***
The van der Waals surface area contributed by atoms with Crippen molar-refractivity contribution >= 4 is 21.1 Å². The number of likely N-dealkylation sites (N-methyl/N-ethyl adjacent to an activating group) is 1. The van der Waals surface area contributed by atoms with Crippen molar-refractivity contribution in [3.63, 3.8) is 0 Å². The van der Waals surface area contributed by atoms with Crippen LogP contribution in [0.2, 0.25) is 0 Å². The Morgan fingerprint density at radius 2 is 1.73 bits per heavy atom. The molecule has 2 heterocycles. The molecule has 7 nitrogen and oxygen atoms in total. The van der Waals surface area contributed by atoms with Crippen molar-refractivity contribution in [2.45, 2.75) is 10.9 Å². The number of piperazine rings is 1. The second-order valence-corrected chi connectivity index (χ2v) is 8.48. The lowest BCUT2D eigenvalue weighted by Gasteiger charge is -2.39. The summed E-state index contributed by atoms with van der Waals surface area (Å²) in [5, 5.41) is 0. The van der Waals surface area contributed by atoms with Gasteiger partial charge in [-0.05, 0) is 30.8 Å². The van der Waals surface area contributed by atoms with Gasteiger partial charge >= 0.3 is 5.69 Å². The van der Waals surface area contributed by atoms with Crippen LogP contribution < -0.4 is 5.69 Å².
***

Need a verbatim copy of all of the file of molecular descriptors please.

The van der Waals surface area contributed by atoms with Crippen molar-refractivity contribution >= 4 is 21.1 Å². The number of likely N-dealkylation sites (N-methyl/N-ethyl adjacent to an activating group) is 1. The van der Waals surface area contributed by atoms with Crippen molar-refractivity contribution in [3.63, 3.8) is 0 Å². The van der Waals surface area contributed by atoms with Crippen LogP contribution in [0.2, 0.25) is 0 Å². The Morgan fingerprint density at radius 2 is 1.73 bits per heavy atom. The molecule has 2 heterocycles. The molecule has 7 nitrogen and oxygen atoms in total. The van der Waals surface area contributed by atoms with Crippen molar-refractivity contribution in [2.45, 2.75) is 10.9 Å². The number of piperazine rings is 1. The second-order valence-corrected chi connectivity index (χ2v) is 8.48. The lowest BCUT2D eigenvalue weighted by Gasteiger charge is -2.39. The summed E-state index contributed by atoms with van der Waals surface area (Å²) in [5, 5.41) is 0. The van der Waals surface area contributed by atoms with Gasteiger partial charge in [-0.05, 0) is 30.8 Å². The van der Waals surface area contributed by atoms with Gasteiger partial charge >= 0.3 is 5.69 Å². The van der Waals surface area contributed by atoms with Crippen LogP contribution < -0.4 is 5.69 Å².